Friday, July 12, 2019


Breads, biscuits, all kinds of cocktail pastry have always been a passion of mine. Ever since I learnt to bake, I’ve sincerely loved working with dough. Crumbly biscuits, such as these Feta ones, have always been so very interesting to make, and although they can be a tad fiddly and require a bit more time, it is always a labour of love.
As I have said before, in recipes with only a handful of ingredients, it all really comes down to the quality and the flavours of the said ingredients. Both Feta and the olive oil are quite flavourful and aromatic, and that slight sprinkle of oregano ties everything together and makes these a true feast in a tiny form.
I would not go as far as to compare the texture of these little gems to pâte brisée, but they most certainly have that distinct crumbly, yet melting mouthfeel, especially with Feta ever so slightly soft inside.
My love for cheese is well-known, and Feta is one of my favourites. A wonderful, soft white cheese with a distinct flavour that is sharp and tangy. Although Feta is usually associated with fresh salads, we enjoy it in pastry, as well, because it keeps its shape well when baked, and gives a delightful flavour to the finished product.
And as you can see, I’ve used two types of olive oil – light olive oil for the pastry itself, and extra virgin olive oil as a finishing adornment. Because the flavour of the extra virgin olive oil is so strong and dominant, I find it better served in smaller amounts, like a light, flavourful glaze; in this case, lightly brushed over piping hot biscuits.

120 ml tepid water
20 grams fresh yeast
100 ml light olive oil
1 teaspoon salt
¼ teaspoon dried oregano
325 grams soft bread flour
100 grams Feta cheese, cubed
25 ml extra virgin olive oil, for brushing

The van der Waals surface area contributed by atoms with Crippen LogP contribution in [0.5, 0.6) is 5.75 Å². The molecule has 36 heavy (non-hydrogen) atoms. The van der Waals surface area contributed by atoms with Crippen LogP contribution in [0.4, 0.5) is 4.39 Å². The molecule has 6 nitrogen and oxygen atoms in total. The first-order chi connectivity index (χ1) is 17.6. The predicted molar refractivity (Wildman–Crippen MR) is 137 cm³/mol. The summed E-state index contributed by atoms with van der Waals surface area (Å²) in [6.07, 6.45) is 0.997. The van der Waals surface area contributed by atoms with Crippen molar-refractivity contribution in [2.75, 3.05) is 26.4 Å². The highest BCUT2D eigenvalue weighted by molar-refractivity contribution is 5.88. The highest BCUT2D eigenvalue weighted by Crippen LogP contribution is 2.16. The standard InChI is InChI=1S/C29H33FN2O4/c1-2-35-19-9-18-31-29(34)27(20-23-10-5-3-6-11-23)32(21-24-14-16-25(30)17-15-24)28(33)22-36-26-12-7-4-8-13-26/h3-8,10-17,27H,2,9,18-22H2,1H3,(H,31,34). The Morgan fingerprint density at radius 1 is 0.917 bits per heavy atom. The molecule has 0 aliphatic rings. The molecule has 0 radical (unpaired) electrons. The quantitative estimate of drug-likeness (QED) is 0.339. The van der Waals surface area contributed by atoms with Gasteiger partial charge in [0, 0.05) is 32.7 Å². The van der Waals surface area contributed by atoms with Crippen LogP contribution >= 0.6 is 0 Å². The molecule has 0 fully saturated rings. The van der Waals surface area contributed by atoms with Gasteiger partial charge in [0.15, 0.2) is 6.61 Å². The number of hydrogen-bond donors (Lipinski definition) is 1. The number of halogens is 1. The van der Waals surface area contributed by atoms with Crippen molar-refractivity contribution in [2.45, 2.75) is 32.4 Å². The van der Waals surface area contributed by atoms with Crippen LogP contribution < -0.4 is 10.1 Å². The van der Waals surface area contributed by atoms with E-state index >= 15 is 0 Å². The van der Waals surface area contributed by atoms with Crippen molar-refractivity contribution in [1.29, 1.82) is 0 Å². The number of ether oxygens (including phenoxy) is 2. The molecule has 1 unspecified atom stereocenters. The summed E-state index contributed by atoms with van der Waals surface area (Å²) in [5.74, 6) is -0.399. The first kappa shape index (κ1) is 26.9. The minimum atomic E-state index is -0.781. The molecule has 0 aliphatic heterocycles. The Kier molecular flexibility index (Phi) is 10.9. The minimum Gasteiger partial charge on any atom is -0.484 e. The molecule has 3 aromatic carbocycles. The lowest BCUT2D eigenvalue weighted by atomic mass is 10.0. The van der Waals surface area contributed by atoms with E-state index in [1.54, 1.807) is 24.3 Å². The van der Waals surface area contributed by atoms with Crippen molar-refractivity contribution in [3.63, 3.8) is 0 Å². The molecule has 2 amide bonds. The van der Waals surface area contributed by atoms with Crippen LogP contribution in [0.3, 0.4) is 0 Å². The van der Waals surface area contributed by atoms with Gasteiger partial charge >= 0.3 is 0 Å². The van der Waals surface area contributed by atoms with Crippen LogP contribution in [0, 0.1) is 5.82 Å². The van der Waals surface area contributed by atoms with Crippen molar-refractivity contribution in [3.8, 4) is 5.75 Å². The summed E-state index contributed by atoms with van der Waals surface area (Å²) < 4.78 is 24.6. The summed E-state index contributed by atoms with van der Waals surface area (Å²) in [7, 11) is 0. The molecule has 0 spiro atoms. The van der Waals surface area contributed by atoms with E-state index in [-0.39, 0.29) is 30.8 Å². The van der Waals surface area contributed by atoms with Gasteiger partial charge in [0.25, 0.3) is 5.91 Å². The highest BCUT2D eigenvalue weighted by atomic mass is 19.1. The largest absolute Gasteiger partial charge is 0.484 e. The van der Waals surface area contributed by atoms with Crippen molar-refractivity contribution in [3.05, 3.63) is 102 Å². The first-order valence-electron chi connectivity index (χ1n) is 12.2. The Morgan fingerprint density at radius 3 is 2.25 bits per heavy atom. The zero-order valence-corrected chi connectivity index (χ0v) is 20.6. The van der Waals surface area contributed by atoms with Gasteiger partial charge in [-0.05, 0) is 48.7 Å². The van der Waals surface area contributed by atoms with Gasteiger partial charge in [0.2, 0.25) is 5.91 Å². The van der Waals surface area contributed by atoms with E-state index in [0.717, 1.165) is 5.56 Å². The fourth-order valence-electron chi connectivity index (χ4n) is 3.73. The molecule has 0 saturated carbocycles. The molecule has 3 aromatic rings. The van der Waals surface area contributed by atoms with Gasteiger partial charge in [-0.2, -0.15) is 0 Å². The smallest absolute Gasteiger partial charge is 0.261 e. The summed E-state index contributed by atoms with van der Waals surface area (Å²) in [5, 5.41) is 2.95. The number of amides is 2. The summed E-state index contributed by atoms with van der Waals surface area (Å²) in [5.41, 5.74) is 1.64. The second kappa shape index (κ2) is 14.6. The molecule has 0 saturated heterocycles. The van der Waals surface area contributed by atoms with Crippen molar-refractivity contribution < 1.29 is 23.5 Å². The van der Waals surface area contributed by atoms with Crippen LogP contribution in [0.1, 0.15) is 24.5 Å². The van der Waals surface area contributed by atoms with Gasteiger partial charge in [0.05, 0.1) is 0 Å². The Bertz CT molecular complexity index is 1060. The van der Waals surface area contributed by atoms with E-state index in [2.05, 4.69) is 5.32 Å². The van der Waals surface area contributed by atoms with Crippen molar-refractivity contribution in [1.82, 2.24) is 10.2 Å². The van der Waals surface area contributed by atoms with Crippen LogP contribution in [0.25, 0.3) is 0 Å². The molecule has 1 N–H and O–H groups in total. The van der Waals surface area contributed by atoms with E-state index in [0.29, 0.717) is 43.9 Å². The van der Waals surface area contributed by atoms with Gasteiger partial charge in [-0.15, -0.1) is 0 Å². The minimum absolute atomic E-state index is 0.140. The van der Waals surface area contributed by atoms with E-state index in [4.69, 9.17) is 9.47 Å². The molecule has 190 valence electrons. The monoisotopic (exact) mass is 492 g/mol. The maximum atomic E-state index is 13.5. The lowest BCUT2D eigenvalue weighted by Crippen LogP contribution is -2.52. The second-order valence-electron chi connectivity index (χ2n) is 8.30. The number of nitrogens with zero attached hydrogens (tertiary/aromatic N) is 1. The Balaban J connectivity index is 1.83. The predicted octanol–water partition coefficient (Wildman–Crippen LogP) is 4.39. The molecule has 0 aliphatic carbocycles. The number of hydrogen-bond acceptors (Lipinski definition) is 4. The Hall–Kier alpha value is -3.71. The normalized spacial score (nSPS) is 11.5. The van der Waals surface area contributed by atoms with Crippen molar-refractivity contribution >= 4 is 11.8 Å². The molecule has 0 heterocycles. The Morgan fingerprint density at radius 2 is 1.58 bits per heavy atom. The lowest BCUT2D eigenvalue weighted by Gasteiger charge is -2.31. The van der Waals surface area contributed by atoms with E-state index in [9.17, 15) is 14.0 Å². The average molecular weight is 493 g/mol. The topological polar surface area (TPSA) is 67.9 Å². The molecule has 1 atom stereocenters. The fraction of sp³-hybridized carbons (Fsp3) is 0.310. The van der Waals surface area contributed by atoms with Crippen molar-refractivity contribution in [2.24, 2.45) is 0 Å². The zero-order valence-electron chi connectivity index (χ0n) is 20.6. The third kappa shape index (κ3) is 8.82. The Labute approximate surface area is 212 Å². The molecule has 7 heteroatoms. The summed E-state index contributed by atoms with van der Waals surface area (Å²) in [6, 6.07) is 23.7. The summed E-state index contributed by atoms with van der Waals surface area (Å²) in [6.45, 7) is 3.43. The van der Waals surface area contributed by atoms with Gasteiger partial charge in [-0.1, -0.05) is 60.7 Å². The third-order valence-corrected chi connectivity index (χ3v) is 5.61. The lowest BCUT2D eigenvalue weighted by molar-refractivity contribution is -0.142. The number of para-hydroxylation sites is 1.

Crumble the fresh yeast into a small bowl, pour in the warm water, briefly whisk to help it dissolve, and then leave it in a warm place for about 15 minutes, so it can activate. Take a large bowl, add in the light olive oil, oregano, and salt, and whisk really well. Pour in the activated yeast, briefly mix, and then sift in half of the flour. Mix briskly with a wooden spoon until a very thick batter forms, and then start adding in the rest of the flour, kneading the dough as you do. The dough should be quite supple, and ever so slightly sticky. Depending on your flour, you might need to add another tablespoon or two of flour to keep it from sticking too much, but do not add more than that.
Cover the bowl with a clean kitchen towel, and let the dough rise in a warm spot, until doubled. Once risen, turn the dough out on a well-floured surface, knead it briefly, and shape it into a rough ball. Weigh the dough and divide it into thirty parts by weight, because that will ensure all of them bake up evenly. Flatten each of the parts into a disk using your fingers, place a small cube of Feta in the centre, close the dough around it, and shape it into a tight sphere, rolling it on the work surface to help it form. Take a large baking sheet lined with baking parchment and arrange the rolls snugly. Let them rise for another 30 minutes or so, then bake in a preheated oven, at 200°C (400°F), for 12-15 minutes. Brush them with the extra virgin olive oil once baked. Yields 30 small biscuits.

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